The movie Bingo Long Travelling All-Stars & Motor Kings, starring Richard Pryer, James Earl Jones and Billy Dee Williams was loosely based on the Clowns and came from a book of the same title.
The Modern Era of Clowning
Joe Warden pitched one season in the major leagues before getting hurt. He turned his sense of humor, and friendships in the game, into a second career. Unlike his predecessors, rather than honing his act on the field, he saves his antics for the players and staff when they can truly enjoy the show.
First making a name for himself on ESPN’s Cold Pizza as an analyst, he did his act for a while in the Golden Baseball League and now travels the Major League Baseball Players Alumni Association circuit appearing at old-timer games and golf outings around the US. He also is a regular at Cooperstown events, including the Hall of Fame Classic.
He calls himself both an emcee and host more than a performer and he says he relies on some of Patkin’s old tricks. He has a few tricks of his own however, like bringing his water gun into the press box.
A personal part of his act started in 1989 when his wife got him a Baseball Encyclopedia for Christmas. He always had it on the road with him, to help with material for his act. To help settle a dispute about player stats one day he brought the book into the hospitality room of a golf event. After settling the dispute he asked for the guys to sign the book by their names. This began a tradition of sorts and he now has over 1,200 signatures.
Since 2004, Myron Noodleman has toured minor league ballparks as the self-titled Clown Prince of Baseball. He is a professional clown whose shtick includes dressing as a nerd. He began working the routine in the 1980s before attended the 1994 Winter Meetings with an agent in tow. Every summer he performs his nerd act at 60-70 ballparks in “Nerd Night” promotions. Unlike the true Clown Princes of Baseball he is neither a player nor does he perform his act during the games. He is strictly between-inning entertainment. In these ways he is far more like his mascot-cladded predecessors the San Diego Chicken and Philly Phanatic who, though created for major league teams, have also toured minor league parks. This would also put him in direct billing competition with another predecessor, Morganna The Kissing Bandit.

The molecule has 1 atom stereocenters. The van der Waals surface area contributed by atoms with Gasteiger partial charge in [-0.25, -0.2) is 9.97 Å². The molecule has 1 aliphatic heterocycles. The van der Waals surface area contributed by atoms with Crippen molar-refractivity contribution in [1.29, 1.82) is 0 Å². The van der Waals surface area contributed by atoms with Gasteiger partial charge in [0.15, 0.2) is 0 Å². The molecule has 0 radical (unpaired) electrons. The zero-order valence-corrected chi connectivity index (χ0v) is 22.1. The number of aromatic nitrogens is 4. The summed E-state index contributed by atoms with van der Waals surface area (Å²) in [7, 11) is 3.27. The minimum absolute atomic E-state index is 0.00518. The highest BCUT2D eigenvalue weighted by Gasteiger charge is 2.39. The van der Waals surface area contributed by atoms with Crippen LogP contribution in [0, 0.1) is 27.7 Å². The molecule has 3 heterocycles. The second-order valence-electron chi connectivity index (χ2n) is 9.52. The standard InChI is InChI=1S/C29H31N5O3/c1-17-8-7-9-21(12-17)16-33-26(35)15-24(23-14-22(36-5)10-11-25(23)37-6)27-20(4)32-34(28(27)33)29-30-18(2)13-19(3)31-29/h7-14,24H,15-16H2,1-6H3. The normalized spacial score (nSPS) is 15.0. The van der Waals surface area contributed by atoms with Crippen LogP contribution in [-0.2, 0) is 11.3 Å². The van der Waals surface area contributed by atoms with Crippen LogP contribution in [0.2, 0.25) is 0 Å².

Morganna performed at minor league parks from the 1970s through the 1990s. Called the Grand Dame of Baseball by some, her routine consisted of rushing players from the stands to steal a kiss. Her career began on a “dirty-double dare” from a friend. In 1969, she was strictly unofficial in her on-field capacity – there merely as a life-long fan of the game. Following her stolen kiss from Pete Rose she was dubbed the kissing bandit by a Cincinnati sports writer. By 1990, she had stolen more than 37 major league cheek smooches. Always respectful of the men’s real life women, and because it was more sanitary, she restricted her impulse kisses to the side of men’s faces and always got permission first. In fact she met her own husband, an accountant, at the World Series.
Morganna went on to create a lucrative career from those kisses. She was invited to perform at minor league parks where her attendance consistently doubled averages and eventually becoming a part owner in a minor league club. She was endorsed by a peanut company, had her own line of bubble gum baseball cards and is recognized in the Baseball Hall of Fame.
In modern time, the closest we’ve seen to Schacht’s original act is performed by none other than Will Ferrell. In 2015 Ferrell got into the game. During spring training in the Cactus League he hung out with 10 teams in one day. He pitched for the Dodgers, hit a homer for the A's and coached 3rd for the Cubs. All of it was not only in good fun, but for a good cause, raising awareness and funding for cancer research.
No matter what your preference - clowns, bandits, or baller wanna be’s doing their part for humanity - there is no doubt that well-timed comedy and baseball belong together.